Voice Initiated: Processing Voice Signals for Intelligent Applications
IMPROVING SPEECH CLARITY
Improving the clarity of speech signals for hands-free Voice-assist applications is critical to today’s voice initiated intelligent applications. As the Internet of Things (IoT) technologies penetrate our daily lives and homes, the intelligent voice market has become a critical component of these technologies.
Parks Associates (www.parksassociates.com) announced Voice Control as the No.1 consumer IoT trend at CES®2017, citing “Voice control is vying to become the primary user interface for the smart home and connected lifestyle”. (Parks Associates announces “Top 10 Consumer IoT Trends in 2017” and players to watch in the new year, 2016).
Voice assist applications have expanded well beyond the smartphone into diverse markets vying for inclusion in the home and business. User experience differentiates and defines the better product. Consumers expectation of reliable and accurate voice control applications is driving development.
Intelligent voice-assist applications include both currently on the market
and in development, but are not limited to AI voice assistants, doorbell/intercom, smart-home, security systems, smoke detectors/alarms, medical information relay systems, baby monitors, remote classroom, smart appliances, and home security.
In a voice-assist application, the speech stream is generally initiated a distance from the voice assist microphone. This is referred to as Far-Field speech. In many voice assist applications, a Keyword sometimes referred to as Wake-word, must be recognized by the application.
FAR FIELD VOICE PROCESSING
Speech recognition performance degrades drastically under noisy and reverberant environments. As in any home, office, or even outdoor application, sound is all around us. The greater distance a speaker is from a microphone, the greater the level of distortion with the addition of the ambient noise streams. Background noises, such as a running dishwasher, television set, children playing, dogs barking, need to be removed from the sound stream so that the keyword can be distinguished from other speech signals by the application.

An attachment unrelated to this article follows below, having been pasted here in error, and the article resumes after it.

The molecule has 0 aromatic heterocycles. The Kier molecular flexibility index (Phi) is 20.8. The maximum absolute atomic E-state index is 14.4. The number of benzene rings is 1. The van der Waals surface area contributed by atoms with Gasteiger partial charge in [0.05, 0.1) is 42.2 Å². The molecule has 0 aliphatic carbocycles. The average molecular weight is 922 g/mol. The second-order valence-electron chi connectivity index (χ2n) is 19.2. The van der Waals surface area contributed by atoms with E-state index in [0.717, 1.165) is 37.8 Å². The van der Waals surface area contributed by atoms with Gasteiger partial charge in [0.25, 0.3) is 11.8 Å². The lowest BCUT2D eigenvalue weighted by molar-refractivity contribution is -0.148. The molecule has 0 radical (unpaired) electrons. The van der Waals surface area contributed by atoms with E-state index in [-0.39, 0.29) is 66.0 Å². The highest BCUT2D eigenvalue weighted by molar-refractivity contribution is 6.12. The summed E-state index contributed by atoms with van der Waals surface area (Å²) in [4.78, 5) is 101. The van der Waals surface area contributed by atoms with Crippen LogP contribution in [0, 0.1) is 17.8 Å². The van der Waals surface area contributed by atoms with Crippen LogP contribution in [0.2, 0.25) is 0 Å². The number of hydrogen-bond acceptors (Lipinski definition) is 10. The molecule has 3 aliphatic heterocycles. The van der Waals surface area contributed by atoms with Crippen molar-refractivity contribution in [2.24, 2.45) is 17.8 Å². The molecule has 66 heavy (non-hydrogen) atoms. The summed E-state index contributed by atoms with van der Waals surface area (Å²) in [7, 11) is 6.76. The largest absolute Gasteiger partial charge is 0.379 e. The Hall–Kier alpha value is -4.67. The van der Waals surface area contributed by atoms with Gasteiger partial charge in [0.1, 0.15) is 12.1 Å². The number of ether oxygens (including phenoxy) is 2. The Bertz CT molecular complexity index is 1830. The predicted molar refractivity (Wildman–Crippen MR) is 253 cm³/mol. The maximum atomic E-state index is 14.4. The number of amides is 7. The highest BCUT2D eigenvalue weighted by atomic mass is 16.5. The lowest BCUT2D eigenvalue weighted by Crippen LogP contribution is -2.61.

The mixing of background noise with the speech of interest results in a dramatic decline of speech recognition accuracy in the presence of noise and reverberation. This is especially true when the background noise is itself speech. The effect worsens as the distance between the talker and the microphone increases.
Adaptive Digital uses certain algorithms that recognize the dominant voice and suppress background chatter noise. The Far-field Voice Input Processing software first detects far-field speech, then reduces the clutter in the voice application can send a clear voice signal, or distinguish a wake-word from other noise sources.
For certain environments, a microphone array may be employed for voice capture. In a microphone array, a number of microphones can be arranged in either a circular, or linear pattern and used to pick up speech signals via phase steering. Essentially, the microphones, while not physically pointing in any specific direction will point acoustically in one or many directions. When a voice command emanates from a particular direction, the clutter noise on the periphery of that direction is either reduced or not picked up by the microphone array.
The number of microphones and the distance between them in the array will affect the accuracy, frequency and direction of the directional beam.
Beamforming software improves the signal to noise ratio of speech signals by exploiting the phase arrivals of the speech at each microphone. The beamforming algorithm causes the microphone gain to be maximum in the direction voice of the dominant speaker. By increasing the gain in that direction while reducing the gain in the direction of the reflective paths, the signal-to-interferer ratio is increased, which reduces the reverb effect.
Acoustic beamforming software is attached as a pre-processor. With the addition of beamforming software, a more robust solution is required.